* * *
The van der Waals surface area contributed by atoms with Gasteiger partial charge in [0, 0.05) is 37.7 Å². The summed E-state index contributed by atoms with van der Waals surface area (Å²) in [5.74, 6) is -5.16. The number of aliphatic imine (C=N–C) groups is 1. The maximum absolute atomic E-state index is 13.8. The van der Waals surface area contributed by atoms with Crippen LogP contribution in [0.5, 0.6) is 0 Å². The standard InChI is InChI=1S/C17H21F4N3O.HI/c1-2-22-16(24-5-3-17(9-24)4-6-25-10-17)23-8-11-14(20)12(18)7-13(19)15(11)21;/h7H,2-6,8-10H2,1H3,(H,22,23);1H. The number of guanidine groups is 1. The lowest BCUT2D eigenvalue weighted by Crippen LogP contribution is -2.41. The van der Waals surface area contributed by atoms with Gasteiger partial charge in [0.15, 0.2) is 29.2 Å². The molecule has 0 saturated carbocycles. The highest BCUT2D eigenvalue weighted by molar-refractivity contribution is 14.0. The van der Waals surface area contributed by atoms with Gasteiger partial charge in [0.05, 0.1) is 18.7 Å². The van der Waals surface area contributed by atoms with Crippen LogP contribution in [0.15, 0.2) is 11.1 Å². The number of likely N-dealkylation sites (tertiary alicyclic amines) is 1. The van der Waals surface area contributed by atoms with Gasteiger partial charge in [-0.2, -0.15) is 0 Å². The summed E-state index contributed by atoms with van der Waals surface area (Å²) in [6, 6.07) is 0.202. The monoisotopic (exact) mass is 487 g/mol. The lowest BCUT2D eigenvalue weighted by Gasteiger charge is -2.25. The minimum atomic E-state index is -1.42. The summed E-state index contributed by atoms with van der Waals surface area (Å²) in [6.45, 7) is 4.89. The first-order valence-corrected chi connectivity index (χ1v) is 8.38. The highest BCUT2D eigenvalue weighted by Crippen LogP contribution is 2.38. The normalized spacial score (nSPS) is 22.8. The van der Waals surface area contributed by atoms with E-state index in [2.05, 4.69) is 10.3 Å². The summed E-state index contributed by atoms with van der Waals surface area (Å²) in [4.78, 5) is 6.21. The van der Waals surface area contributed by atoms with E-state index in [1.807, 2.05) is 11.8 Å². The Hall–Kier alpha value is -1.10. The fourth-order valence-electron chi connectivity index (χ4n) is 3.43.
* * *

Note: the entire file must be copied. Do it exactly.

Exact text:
The van der Waals surface area contributed by atoms with Gasteiger partial charge in [0, 0.05) is 37.7 Å². The summed E-state index contributed by atoms with van der Waals surface area (Å²) in [5.74, 6) is -5.16. The number of aliphatic imine (C=N–C) groups is 1. The maximum absolute atomic E-state index is 13.8. The van der Waals surface area contributed by atoms with Crippen LogP contribution in [0.5, 0.6) is 0 Å². The standard InChI is InChI=1S/C17H21F4N3O.HI/c1-2-22-16(24-5-3-17(9-24)4-6-25-10-17)23-8-11-14(20)12(18)7-13(19)15(11)21;/h7H,2-6,8-10H2,1H3,(H,22,23);1H. The number of guanidine groups is 1. The lowest BCUT2D eigenvalue weighted by Crippen LogP contribution is -2.41. The van der Waals surface area contributed by atoms with Gasteiger partial charge in [0.15, 0.2) is 29.2 Å². The molecule has 0 saturated carbocycles. The highest BCUT2D eigenvalue weighted by molar-refractivity contribution is 14.0. The van der Waals surface area contributed by atoms with Gasteiger partial charge in [0.05, 0.1) is 18.7 Å². The van der Waals surface area contributed by atoms with Crippen LogP contribution in [0.15, 0.2) is 11.1 Å². The number of likely N-dealkylation sites (tertiary alicyclic amines) is 1. The van der Waals surface area contributed by atoms with Gasteiger partial charge in [-0.2, -0.15) is 0 Å². The summed E-state index contributed by atoms with van der Waals surface area (Å²) in [6, 6.07) is 0.202. The monoisotopic (exact) mass is 487 g/mol. The lowest BCUT2D eigenvalue weighted by Gasteiger charge is -2.25. The minimum atomic E-state index is -1.42. The summed E-state index contributed by atoms with van der Waals surface area (Å²) in [6.45, 7) is 4.89. The first-order valence-corrected chi connectivity index (χ1v) is 8.38. The highest BCUT2D eigenvalue weighted by Crippen LogP contribution is 2.38. The normalized spacial score (nSPS) is 22.8. The van der Waals surface area contributed by atoms with E-state index in [2.05, 4.69) is 10.3 Å². The summed E-state index contributed by atoms with van der Waals surface area (Å²) in [4.78, 5) is 6.21. The van der Waals surface area contributed by atoms with E-state index in [1.807, 2.05) is 11.8 Å². The Hall–Kier alpha value is -1.10. The fourth-order valence-electron chi connectivity index (χ4n) is 3.43.